If Adam Lanza is a monster - do we think he was born that way? Is humanity capable of giving birth to monster's who's destiny is simply a matter of fate? That's something that every fiber of my being responds to with a definitive "NO!"
You see...I've worked personally with children at every stage of their development who were headed for that label. And in EVERY SINGLE CASE, what I haven't seen are little one's who were born that way. What I've seen is little one's who might have genetic propensities for mental health/chemical dependency issues just like they might have genetic propensities for things like cancer or heart problems. But minus some serious deprivation as children, they were little ones who have a capacity for both good and evil - just like you and me.
What seems to be more unique to human beings than any other living creature is that we require the loving care of dependable adults in order for our capacity for good to overcome our capacity for evil. Many of us have been fortunate to get enough of that in one form or another to prevent us from doing something monstrous. And there are some of us who don't. While we may never hear the details of Adam Lanza's life - let me assure you, he was one of the latter.
I'm not saying that to suggest that we should feel sympathy for him - or that we shouldn't be enraged at his monstrous acts. What I AM saying is that calling another human being a monster is something I'm not willing to consider. Not because of any need to protect the Adam Lanza's of the world - but because I want to protect my view of what it means to be human.
The truth is, I'd suggest that we tend to call someone like him a monster because it helps provide us with an explanation of the unimaginable and it absolves us of responsibility - as a community - for our own failures to address the needs of someone like Adam Lanza.
I would also suggest that until we do those difficult things, we will continue to raise children who are capable of monstrous acts.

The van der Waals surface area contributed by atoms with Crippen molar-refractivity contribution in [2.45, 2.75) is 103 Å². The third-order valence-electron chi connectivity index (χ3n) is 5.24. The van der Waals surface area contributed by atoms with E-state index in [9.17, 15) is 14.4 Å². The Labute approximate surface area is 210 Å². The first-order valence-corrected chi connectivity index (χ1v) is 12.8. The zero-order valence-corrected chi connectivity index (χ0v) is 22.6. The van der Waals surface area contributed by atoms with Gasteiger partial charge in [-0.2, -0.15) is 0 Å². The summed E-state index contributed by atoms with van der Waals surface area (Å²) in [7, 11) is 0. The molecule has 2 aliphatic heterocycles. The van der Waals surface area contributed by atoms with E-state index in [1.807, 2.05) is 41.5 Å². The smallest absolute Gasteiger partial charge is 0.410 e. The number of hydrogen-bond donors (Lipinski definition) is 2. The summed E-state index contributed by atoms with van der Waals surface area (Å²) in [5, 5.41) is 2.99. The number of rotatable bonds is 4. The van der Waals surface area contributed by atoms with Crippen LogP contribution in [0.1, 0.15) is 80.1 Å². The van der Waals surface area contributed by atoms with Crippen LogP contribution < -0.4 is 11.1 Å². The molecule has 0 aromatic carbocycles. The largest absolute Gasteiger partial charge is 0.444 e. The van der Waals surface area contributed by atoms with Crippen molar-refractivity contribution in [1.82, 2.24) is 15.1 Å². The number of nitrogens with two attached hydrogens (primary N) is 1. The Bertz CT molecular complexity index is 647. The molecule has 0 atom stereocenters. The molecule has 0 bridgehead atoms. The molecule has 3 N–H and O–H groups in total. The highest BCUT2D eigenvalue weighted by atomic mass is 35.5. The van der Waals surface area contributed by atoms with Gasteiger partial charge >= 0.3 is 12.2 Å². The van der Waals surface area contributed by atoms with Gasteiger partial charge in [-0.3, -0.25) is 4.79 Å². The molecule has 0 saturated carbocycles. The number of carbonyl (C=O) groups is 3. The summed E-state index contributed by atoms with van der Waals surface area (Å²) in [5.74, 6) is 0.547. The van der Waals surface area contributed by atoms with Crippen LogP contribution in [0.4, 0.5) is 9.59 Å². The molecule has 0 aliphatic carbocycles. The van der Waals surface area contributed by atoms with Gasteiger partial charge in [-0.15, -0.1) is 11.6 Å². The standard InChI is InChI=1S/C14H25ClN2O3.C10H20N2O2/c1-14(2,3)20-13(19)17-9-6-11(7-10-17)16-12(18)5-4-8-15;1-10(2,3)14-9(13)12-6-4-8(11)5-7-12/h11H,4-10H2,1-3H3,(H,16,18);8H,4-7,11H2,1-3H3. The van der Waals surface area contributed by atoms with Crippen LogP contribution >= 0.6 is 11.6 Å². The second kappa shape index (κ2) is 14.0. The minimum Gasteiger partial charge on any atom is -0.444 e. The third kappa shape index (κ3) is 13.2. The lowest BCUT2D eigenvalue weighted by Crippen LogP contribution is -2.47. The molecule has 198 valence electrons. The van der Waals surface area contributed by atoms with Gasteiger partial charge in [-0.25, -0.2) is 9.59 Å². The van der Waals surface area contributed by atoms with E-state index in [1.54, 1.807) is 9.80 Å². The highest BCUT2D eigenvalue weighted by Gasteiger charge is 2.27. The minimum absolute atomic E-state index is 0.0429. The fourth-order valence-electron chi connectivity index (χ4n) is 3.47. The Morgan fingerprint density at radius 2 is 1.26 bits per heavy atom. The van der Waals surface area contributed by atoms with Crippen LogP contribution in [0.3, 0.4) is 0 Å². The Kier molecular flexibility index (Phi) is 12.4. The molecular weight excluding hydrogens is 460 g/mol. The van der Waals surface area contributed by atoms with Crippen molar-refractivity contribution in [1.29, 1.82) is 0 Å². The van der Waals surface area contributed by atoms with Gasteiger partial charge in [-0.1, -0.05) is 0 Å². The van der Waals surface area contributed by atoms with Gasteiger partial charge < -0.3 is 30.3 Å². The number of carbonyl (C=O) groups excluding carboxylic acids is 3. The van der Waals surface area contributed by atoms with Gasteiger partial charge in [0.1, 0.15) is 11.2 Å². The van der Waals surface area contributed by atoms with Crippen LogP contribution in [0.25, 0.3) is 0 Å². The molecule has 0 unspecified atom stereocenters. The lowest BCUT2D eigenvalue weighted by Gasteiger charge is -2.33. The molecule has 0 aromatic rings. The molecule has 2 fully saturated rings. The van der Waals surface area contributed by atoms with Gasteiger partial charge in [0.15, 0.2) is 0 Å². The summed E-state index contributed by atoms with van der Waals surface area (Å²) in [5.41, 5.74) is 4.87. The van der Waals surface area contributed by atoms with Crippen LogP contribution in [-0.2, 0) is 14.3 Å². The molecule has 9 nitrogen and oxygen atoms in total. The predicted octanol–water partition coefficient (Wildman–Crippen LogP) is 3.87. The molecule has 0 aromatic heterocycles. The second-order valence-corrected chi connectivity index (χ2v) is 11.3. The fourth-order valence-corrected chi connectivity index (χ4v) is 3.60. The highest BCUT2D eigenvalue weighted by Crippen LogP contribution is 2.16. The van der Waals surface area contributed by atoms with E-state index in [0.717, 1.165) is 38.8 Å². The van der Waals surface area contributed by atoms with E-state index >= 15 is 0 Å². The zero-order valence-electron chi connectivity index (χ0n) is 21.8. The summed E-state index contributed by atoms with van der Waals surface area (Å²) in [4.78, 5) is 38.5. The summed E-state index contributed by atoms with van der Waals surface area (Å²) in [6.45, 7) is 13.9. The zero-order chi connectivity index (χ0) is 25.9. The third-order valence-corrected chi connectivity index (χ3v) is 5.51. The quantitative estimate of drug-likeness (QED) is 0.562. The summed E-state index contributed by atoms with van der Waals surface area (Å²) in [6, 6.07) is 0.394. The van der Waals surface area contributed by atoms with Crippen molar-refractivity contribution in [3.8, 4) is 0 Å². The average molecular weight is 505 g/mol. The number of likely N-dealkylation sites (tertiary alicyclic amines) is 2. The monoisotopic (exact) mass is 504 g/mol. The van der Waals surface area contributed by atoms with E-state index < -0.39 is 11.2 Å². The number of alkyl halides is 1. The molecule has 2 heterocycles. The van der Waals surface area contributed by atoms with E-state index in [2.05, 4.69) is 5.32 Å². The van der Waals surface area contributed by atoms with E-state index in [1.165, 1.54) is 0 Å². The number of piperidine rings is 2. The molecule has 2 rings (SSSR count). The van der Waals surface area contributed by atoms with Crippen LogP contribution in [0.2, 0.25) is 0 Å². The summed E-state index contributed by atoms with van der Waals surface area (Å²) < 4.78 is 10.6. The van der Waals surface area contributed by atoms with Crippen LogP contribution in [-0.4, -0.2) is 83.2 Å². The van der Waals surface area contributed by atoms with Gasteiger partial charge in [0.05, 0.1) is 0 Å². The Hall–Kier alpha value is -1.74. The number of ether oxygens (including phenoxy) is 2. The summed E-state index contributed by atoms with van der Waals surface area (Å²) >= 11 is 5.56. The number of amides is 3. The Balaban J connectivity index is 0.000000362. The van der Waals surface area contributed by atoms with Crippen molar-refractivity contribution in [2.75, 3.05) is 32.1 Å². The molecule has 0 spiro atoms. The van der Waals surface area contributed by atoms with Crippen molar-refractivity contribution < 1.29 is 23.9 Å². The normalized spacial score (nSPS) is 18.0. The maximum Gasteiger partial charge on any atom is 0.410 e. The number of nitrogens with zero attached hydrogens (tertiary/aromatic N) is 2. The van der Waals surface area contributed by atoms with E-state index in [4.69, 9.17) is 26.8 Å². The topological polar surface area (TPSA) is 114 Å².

Yesterday I was remembering that one of the first young people I ever worked with professionally went on to commit suicide about 6 months after she left the treatment program where I met her. It was a devastating blow for someone so new to the field in which I had chosen to work. What I realized in my grief was that no one who knew her could absolve themselves of asking the question "what could I have done?" And no one in her life had the privilege of avoiding the question. It didn't mean I blamed myself for her death...it just meant I owned my responsibility to her - one I had failed.
Those - like the questions I'm asking here today - are extremely painful questions that we often try to avoid. I would suggest that we do so at our own peril.
Yes, we failed those 20 children in Newton because we failed to do things like enact better gun control. But we also failed them because we failed Adam Lanza. It doesn't have to be one or the other. I know people don't want to hear that at a time like this. But if we want to take the words of President Obama seriously, that too is part of the difficult change we need to contemplate.
It comes as a shock at a certain point where you realize no matter how much you love these kids, you can’t do it by yourself, that this job of keeping our children safe and teaching them well is something we can only do together, with the help of friends and neighbors, the help of a community and the help of a nation.I guess what I'm saying is that at one point, Adam Lanza was one of our children too. When we ignore that reality, we are also ignoring our responsibility to the 20 children he went on to kill.
And in that way we come to realize that we bear responsibility for every child, because we’re counting on everybody else to help look after ours, that we’re all parents, that they are all our children.
This is our first task, caring for our children. It’s our first job. If we don’t get that right, we don’t get anything right. That’s how, as a society, we will be judged.